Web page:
All I heard on the streets of Seattle this summer was how great the Bumbershoot lineup looked and that this was one of the best years in recent memory. While 2014 marked only my second year at the music and arts festival that takes over Seattle Center on Labor Day weekend, when I compared this year’s lineup to last year’s impressive collection of artists, I couldn’t help but shake my head sadly.
Despite my misgivings—or perhaps because of them—after the festival came to a close on Monday night I thought to myself, Damn was I wrong. What an incredible year.
With sets by veteran performers like Elvis Costello, Bootsy Collins, Wu-Tang Clan, the Afghan Whigs, Nada Surf, Charlie Musselwhite, Jonathan Rice, the Dismemberment Plan, and Mission of Burma, Bumbershoot was definitely geared towards an older generation—with little complaints. The majority of the surprising, “they’re still performing?!” bands proved they’re still playing for a reason. Gospel legend Mavis Staples needed help walking to her microphone, but once she was in place on stage, she belted and roared with such grace and heart you wouldn’t have known she was a day over 25.
One of the most incredible standout sets of the weekend was from alt-rockers the Replacements, who performed on the newly-relocated main stage at Memorial Stadium. (I don’t think I need to tell you that, despite the accompanying stadium echo, moving the main stage from stuffy, tinny Key Arena to the airy, accessible stadium was one of the very few things Bumbershoot could have done to improve an already-stellar stage setup.) It’s safe to say that 22 years of being apart, a few member switch-ups, and a completely different music scene have had little effect on the Replacements, who tore through a raucous evening set without pause (except for the occasional crack from lead singer Paul Westerberg, such as, “One of these days when we grow up they’ll let us play in the dark”). Although I was raised on some of the best music of my parents’ generation, I spent much of the Replacements’ performance cursing my mom and dad for allowing me to miss out on Westerberg and crew. Regardless, the band’s energy and commitment to the crowd made me feel like I’d been there from the beginning.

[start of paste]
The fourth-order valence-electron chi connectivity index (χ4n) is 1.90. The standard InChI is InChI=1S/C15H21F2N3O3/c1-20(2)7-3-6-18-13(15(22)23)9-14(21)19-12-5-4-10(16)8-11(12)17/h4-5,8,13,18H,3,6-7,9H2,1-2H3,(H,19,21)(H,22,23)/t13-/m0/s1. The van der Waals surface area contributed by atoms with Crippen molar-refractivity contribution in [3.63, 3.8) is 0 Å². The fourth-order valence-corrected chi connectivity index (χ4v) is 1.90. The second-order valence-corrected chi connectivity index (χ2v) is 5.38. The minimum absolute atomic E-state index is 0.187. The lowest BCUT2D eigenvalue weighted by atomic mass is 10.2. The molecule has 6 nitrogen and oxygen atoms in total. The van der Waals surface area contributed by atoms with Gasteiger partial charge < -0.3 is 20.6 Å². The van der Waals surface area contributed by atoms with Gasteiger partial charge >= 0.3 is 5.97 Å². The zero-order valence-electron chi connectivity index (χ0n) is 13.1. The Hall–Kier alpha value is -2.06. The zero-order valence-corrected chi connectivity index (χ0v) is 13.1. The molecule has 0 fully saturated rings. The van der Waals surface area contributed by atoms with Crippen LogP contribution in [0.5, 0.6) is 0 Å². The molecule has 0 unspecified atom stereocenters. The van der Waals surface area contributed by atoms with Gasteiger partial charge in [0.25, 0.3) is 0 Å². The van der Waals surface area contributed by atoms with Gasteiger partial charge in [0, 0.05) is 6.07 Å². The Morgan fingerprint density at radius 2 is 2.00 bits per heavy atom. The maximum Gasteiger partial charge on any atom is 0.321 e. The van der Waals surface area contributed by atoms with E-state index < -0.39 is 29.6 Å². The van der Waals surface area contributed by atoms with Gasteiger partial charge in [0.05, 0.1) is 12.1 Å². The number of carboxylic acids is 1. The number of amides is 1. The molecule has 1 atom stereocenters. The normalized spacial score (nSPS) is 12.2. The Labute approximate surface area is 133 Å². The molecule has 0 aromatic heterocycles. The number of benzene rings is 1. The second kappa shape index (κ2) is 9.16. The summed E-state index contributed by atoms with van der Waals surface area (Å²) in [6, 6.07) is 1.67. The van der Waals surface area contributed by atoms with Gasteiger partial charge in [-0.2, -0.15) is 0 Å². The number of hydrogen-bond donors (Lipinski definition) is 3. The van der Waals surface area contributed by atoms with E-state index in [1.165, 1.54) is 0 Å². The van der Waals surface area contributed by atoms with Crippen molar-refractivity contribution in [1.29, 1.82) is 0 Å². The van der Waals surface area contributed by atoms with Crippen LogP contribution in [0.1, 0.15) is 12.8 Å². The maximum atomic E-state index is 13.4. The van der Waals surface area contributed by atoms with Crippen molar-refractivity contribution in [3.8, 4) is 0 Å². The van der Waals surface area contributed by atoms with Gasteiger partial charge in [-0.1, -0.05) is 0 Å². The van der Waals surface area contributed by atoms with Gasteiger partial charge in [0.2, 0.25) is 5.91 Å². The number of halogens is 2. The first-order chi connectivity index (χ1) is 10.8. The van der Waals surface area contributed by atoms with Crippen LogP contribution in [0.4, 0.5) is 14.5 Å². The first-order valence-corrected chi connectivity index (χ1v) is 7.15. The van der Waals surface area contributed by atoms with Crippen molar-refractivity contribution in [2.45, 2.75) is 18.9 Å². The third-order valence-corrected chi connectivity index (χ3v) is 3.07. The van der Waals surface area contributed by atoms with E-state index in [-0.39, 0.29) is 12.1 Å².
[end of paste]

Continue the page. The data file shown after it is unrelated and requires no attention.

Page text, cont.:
The bands composing the lineup spanned such a range of time that it only seemed right for Bumbershoot 2014 to feel like a year for tributes and reunions of all kinds. Beyond the legendary Replacements ending on “Alex Chilton,” just an hour later Big Star’s Third took the stage to pay tribute to the iconic album. Founding member Jody Stephens was joined by an all-star cast to perform the entire album, including appearances by R.E.M.’s Mike Mills and Peter Buck, and Pearl Jam’s Mike McCready.
Mavis Staples, who played Bumbershoot in 2011, was added to this year’s lineup only after planned performer Bobby Womack passed away. Thus, it was only fitting that her set was dedicated to the soul legend. Bootsy Collins paid tribute to Hendrix, while Nada Surf played one of only two scheduled shows this year. Meanwhile, beloved Seattle rockers the Lonely Forest played their last show ever, delivering a set so sharp it begged the question, But why? On the other hand, local alt-punk outfit Schoolyard Heroes made a rare and very memorable appearance, making me wonder why I ever stopped listening to punk. Frontwoman Ryann Donnelly took note of the special occasion, saying, “We don’t do this very often so if you’re standing over there, get the fuck over here. It’s way more fun over here.”
While the thrilling sets from the Lonely Forest and Schoolyard Heroes could have easily made one nostalgic for what Seattle music once was, Bumbershoot stocked the schedule with burgeoning local bands that gave the crowd hope for the city’s musical future. Indie noise-rockers Pickwick kept the adrenaline flowing throughout their high-energy set on Sunday night, all the while asking the audience why the fuck they weren’t at the Starbucks stage watching Big Star instead. “It’s just a tribute,” one audience member shouted, to which lead singer Galen Disston replied, “That’s still cooler!” On Monday, Rose Windows helped bring the long weekend to a close with a dose of their mellow psych-rock. A blend of many members and instruments, the band’s trippy sound is rounded out by lead singer Rabia Shaheen Qazi’s haunting, Grace Slick-like edge, in both her vocals and her onstage presence.
I spent most of the three-day festival checking out bands I had never heard of and it provided a fully enjoyable, constantly surprising festival experience. During a gap on the last day, I decided to check out a band called Bad Things solely to pass the time. Two minutes into the first song, I realized the guitarist I was shooting was Olympic gold medalist Shaun White—and the rest of the band wasn’t half bad. Even when you think there’s nothing going on, Bumbershoot will always prove you wrong.